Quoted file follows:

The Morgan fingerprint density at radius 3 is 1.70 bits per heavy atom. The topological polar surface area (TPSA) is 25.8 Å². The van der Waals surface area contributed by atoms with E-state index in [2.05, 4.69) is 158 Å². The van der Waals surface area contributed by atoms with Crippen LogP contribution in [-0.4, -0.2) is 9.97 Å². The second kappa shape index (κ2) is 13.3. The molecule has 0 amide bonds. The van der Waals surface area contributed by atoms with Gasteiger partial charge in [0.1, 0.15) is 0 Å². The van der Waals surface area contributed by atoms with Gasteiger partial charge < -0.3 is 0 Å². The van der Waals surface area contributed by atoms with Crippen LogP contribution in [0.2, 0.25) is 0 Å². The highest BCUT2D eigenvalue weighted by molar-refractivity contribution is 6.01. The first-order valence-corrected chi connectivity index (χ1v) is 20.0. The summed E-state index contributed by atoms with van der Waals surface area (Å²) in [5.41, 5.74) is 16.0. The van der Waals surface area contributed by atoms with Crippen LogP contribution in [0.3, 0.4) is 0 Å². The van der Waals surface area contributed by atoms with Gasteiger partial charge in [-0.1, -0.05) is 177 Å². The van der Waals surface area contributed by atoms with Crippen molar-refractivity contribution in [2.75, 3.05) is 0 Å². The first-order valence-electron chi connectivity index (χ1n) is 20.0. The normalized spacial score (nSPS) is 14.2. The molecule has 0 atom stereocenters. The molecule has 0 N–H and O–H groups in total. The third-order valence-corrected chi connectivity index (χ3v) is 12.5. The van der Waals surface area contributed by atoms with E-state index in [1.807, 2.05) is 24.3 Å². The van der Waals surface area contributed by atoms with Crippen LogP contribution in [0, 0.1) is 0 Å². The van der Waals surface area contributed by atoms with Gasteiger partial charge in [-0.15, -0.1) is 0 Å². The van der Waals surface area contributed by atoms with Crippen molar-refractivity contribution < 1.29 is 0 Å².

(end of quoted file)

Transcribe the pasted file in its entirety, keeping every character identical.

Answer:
The Morgan fingerprint density at radius 3 is 1.70 bits per heavy atom. The topological polar surface area (TPSA) is 25.8 Å². The van der Waals surface area contributed by atoms with E-state index in [2.05, 4.69) is 158 Å². The van der Waals surface area contributed by atoms with Crippen LogP contribution in [-0.4, -0.2) is 9.97 Å². The second kappa shape index (κ2) is 13.3. The molecule has 0 amide bonds. The van der Waals surface area contributed by atoms with Gasteiger partial charge in [0.1, 0.15) is 0 Å². The van der Waals surface area contributed by atoms with Gasteiger partial charge < -0.3 is 0 Å². The van der Waals surface area contributed by atoms with Crippen LogP contribution in [0.2, 0.25) is 0 Å². The highest BCUT2D eigenvalue weighted by molar-refractivity contribution is 6.01. The first-order valence-corrected chi connectivity index (χ1v) is 20.0. The summed E-state index contributed by atoms with van der Waals surface area (Å²) in [5.41, 5.74) is 16.0. The van der Waals surface area contributed by atoms with Crippen LogP contribution in [0.3, 0.4) is 0 Å². The van der Waals surface area contributed by atoms with Gasteiger partial charge in [-0.1, -0.05) is 177 Å². The van der Waals surface area contributed by atoms with Crippen molar-refractivity contribution in [2.75, 3.05) is 0 Å². The first-order valence-electron chi connectivity index (χ1n) is 20.0. The normalized spacial score (nSPS) is 14.2. The molecule has 0 atom stereocenters. The molecule has 0 N–H and O–H groups in total. The third-order valence-corrected chi connectivity index (χ3v) is 12.5. The van der Waals surface area contributed by atoms with E-state index in [1.807, 2.05) is 24.3 Å². The van der Waals surface area contributed by atoms with Crippen LogP contribution in [0, 0.1) is 0 Å². The van der Waals surface area contributed by atoms with Gasteiger partial charge in [-0.15, -0.1) is 0 Å². The van der Waals surface area contributed by atoms with Crippen molar-refractivity contribution < 1.29 is 0 Å².